Skip navigation

In my weekly column, we take a long look at impact fantasy football rookies.  I compare their performance to date against my original expectations of them.  Let’s continue this 2014 version of the series by looking at one of the most teddybdebated quarterbacks who got dinged by his poor showing on his individual pro day, Teddy Bridgewater.  I will look at some of his college production against his performance versus the Lions to decide his fantasy outlook.

These are my thoughts after watching him in college:  First, the young quarterback doesn’t have the strongest arm in his class which can be seen by passes fluttering after throws of 45+ yards which affects his accuracy on deeper routes. He does have the arm strength and touch to complete the ball 30 yards falling backward though. Bridgewater is more accurate on short to intermediate throws and finds receivers in stride. The quarterback throws the ball where only the receiver can get to it, but doesn’t get a lot of air underneath the ball which makes it harder to catch his longer tosses. These dart throws are effective within 25 yards, but after that range he needs to improve, otherwise the quarterback will be easier to defend.

Bridgewater seems to prefer running bootlegs to both sides of the formation versus a straight drop back. This helps him cut the field in half,  giving him more time to scan the field always looking to complete a pass before he looks to run. The quarterback is better rolling right so he doesn’t have to throw the ball across his body. While bootlegging, Bridgewater does a good job squaring his shoulders and setting his feet before he throws. He senses backside pressure and is wiling to throw the ball away if the play isn’t there. When running, he is a dangerous threat by throwing some stiff-arms, using a spin move or two, and protecting himself and the pigskin.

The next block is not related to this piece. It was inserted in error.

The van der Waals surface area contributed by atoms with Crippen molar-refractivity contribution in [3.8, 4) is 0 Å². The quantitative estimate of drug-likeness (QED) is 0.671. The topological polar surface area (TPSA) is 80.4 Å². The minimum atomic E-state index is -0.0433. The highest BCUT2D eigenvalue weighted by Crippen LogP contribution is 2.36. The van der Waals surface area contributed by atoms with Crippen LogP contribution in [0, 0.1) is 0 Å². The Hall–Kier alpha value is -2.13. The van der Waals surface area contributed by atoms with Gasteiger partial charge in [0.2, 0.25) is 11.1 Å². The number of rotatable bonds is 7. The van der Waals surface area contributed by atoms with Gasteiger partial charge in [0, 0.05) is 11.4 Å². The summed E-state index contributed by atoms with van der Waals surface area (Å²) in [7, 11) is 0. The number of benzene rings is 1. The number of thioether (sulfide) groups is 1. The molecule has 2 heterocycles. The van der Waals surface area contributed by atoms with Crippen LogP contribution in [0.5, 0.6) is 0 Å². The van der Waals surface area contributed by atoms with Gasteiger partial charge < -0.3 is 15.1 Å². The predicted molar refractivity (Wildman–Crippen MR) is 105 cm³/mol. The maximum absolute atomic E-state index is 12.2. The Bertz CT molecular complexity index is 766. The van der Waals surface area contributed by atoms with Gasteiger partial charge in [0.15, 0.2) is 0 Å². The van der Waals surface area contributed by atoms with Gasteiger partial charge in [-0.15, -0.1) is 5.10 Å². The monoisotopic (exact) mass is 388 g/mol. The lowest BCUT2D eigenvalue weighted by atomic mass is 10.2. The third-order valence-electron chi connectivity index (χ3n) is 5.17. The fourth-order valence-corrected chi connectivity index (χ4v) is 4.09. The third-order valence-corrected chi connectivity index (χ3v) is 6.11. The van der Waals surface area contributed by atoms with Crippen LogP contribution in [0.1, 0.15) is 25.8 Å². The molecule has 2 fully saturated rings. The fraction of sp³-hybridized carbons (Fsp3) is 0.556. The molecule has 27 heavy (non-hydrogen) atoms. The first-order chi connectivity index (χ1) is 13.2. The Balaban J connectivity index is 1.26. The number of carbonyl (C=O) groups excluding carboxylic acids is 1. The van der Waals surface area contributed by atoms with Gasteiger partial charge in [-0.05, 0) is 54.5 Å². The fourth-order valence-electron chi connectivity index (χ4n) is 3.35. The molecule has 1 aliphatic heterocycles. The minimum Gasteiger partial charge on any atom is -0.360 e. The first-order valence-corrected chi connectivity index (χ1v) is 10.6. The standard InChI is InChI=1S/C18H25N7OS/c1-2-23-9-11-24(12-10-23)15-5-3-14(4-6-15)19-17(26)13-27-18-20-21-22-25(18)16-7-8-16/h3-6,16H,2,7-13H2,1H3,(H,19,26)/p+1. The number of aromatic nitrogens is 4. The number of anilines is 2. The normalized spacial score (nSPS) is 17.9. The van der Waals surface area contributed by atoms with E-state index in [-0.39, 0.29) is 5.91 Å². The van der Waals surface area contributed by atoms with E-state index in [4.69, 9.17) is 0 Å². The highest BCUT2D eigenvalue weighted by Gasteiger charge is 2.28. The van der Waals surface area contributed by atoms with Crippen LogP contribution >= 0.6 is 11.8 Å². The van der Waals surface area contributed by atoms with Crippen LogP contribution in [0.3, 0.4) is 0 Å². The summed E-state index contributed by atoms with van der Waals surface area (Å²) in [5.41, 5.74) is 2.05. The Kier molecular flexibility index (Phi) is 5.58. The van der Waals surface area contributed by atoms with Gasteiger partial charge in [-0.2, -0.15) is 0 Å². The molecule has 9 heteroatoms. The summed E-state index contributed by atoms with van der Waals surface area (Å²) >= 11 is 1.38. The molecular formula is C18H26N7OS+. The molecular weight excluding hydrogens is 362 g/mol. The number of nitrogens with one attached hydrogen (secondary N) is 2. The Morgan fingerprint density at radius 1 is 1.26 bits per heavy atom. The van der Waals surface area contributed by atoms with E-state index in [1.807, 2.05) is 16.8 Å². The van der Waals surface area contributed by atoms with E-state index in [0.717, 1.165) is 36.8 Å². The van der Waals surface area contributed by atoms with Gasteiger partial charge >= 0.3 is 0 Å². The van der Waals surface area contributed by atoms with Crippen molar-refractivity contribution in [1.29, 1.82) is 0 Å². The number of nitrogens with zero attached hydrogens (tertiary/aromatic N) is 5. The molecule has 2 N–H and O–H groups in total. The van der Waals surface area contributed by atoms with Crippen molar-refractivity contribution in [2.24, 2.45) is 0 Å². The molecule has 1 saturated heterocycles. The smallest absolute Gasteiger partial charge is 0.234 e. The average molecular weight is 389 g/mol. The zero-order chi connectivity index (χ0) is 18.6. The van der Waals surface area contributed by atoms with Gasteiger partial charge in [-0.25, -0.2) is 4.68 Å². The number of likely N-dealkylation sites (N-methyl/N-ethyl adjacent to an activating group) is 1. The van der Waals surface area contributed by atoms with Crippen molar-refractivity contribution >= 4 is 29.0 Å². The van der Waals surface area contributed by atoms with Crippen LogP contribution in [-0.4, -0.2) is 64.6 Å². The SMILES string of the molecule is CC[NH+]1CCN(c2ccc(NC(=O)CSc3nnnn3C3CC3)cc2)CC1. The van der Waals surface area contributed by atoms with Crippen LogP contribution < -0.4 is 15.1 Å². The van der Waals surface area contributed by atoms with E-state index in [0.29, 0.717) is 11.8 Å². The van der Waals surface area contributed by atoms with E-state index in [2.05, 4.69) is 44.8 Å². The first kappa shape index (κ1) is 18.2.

The young signal caller  has a calmness and patience about him that most don’t yet have with the little things that slow down defenders by using fake handoffs, and pump fakes.  If a shotgun snap misses him, he steps quickly, picks up the ball, sets his feet, and throws with a quick motion.  Panic doesn’t seem to enter his mind. It’s his good footwork and balance that makes him able to extend the play. When blitzers are collapsing the pocket, Bridgewater steps up in the pocket, lets the defense get closer, makes a quick decision and gets rid of the ball. He would rather eat the ball than throw an interception. Bridgewater takes what the defense gives him, instead of pressing his luck.  The quarterback is highly accurate with his passes in the middle of the field by finding the soft spot in a zone quickly. As the season progressed, Bridgewater’s touch on the ball improved. Bridgewater sometimes leaves his receivers out to dry though, exposing them to a lot of contact. It’s his calmness and competitiveness that separates him from the rest. Sure, Teddy’s arm may not be as strong, but his throws will be on the money and he won’t take crazy chances.

Against the Lions, I saw: Bridgewater continued his calmness in the pocket, sometimes to a detriment.  There were times he did not feel the pocket collapsing around him, but he did well backed up in his own end zone, which surprised me.  To his credit, the young quarterback has not seen an attacking front four like the Lions have.  He was most comfortable in the piston formation which gave him some time to see down the field and gave him the flexibility to run or pass.  Bridgewater would look to pass downfield first, then to his check down targets, and finally to run.  When the signal caller did run, he took what the defense gave him and slid down to avoid unnecessary contact.

When his offensive line gave him a bit of time, Bridgewater stepped up in the pocket and delivered.  The times he had the clean pocket were few and far between though.  There was never enough time for him to wait for the deeper passes to develop which made him easier to defend.  The running game was not that effective, which made the entire offense easier to scheme against.  On Bridgewater’s first interception of the day, he did not see the safety trailing on the play and threw an ill-advised pass into the end zone.  His second interception was a ricochet caused by running back Matt Asiata; the third was a batted pass at the line of scrimmage.   The rookie kept his poise throughout the game regardless of what happened around him.  He seems to lack the chemistry with the regular starters, preferring to target second stringers: tight end Chase Ford, running back Jerick McKinnon, and receiver Jarius Wright.  This was his second start and it will take some growing pains, but I believe that Teddy Bridgewater can be a solid QB2 or perhaps a rotational fantasy QB1 by the start of the 2015 season.

 

Advertisements
%d bloggers like this: